Pololu Robotics & Electronics
Menu
My account Comments or questions? About Pololu Contact Ordering information Distributors

MinIMU-9 AHRS code


#1

Hey,

I recently purchased the 9-axis MinIMU here: pololu.com/catalog/product/1265

I am using it with an Arduino Uno, and have downloaded and set up the sample AHRS code given on the product page. The problem is, it doesn’t give me correct roll/pitch/yaw values. Here is a brief summary of the behavior I have been seeing:
-It calibrates the offset correctly, and remains stable if not moved. That part is fine.
-If the IMU is rotated up to 45 degrees along its roll or pitch axis, the serial output reflects a change, but not the correct value. It seems a bit low, a 30 degree actual rotation only shows a 20 degree rotation on the serial monitor of the arduino.
-If the IMU is rotated beyond approximately 45 degrees along the roll or pitch axis, the respective axis value on the serial monitor will start to tick up at about a degree per second, and not stop as long as the device is held at an angle.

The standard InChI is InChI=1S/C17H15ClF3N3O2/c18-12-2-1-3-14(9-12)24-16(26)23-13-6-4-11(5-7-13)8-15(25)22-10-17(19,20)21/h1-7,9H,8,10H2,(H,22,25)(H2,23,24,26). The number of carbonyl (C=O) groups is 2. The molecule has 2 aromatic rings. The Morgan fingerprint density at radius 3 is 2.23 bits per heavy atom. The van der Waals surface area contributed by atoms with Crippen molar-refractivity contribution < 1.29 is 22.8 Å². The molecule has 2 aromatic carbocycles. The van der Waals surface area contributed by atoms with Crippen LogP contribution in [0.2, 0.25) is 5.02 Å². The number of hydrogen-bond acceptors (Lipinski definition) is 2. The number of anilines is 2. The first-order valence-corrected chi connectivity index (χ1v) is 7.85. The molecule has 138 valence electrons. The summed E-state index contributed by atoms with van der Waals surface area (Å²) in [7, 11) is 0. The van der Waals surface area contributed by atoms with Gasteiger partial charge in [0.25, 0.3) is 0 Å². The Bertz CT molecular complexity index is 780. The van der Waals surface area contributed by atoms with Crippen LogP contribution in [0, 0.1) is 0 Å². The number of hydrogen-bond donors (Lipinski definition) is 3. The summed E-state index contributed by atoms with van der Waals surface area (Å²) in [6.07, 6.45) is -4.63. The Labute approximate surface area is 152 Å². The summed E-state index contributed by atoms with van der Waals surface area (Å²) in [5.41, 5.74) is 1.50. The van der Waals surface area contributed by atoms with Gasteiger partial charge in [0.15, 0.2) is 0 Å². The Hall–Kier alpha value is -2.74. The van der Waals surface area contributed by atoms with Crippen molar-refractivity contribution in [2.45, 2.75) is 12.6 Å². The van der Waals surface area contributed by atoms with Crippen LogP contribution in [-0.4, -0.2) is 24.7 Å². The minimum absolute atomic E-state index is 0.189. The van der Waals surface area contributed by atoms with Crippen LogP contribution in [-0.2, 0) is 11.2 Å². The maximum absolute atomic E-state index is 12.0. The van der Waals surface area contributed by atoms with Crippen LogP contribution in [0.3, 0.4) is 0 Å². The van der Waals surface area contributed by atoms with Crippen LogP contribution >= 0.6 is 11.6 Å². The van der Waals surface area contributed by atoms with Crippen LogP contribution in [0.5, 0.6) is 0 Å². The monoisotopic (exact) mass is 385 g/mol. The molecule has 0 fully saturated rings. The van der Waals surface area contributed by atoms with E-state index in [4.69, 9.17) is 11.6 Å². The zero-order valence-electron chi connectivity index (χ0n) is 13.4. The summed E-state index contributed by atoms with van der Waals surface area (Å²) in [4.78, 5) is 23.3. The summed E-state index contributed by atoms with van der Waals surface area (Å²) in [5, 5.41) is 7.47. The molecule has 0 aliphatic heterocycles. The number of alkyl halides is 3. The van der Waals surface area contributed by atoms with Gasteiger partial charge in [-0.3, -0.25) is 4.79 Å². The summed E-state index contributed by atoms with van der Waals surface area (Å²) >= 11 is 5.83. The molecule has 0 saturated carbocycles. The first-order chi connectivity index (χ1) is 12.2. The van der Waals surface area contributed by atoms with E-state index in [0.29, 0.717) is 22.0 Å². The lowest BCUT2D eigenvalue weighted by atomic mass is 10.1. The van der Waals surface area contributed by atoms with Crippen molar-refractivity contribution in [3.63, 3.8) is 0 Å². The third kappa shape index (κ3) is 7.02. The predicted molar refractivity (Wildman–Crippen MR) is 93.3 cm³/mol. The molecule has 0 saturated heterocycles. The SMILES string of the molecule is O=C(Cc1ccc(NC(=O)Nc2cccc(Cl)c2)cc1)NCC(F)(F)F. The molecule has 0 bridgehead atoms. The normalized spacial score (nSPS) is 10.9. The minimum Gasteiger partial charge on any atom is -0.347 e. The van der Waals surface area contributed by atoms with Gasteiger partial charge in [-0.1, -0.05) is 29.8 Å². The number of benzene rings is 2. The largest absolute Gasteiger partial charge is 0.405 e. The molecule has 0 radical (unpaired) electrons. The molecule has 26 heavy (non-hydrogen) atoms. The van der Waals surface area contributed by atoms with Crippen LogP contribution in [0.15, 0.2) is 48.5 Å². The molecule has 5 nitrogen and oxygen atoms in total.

My main question is: Has anyone been able to get the sample AHRS code to work? Has anyone experienced similar behavior, and if so, did you find a solution?

When I have the arduino just spit out raw analog values, they all look correct. It seems like a coding issue. I am currently dissecting the program looking for something that might manifest itself as I described, but the going is slow. Any help or advice, even just someone saying theirs worked fine, would be fantastic.

Thanks,
-Pieter


#2

I’m having similar issues. a 360 yaw move isn’t reflected correctly. I’ve just set it up and am still playing with it, but the first impression is that something is a bit off.


#3

Hello,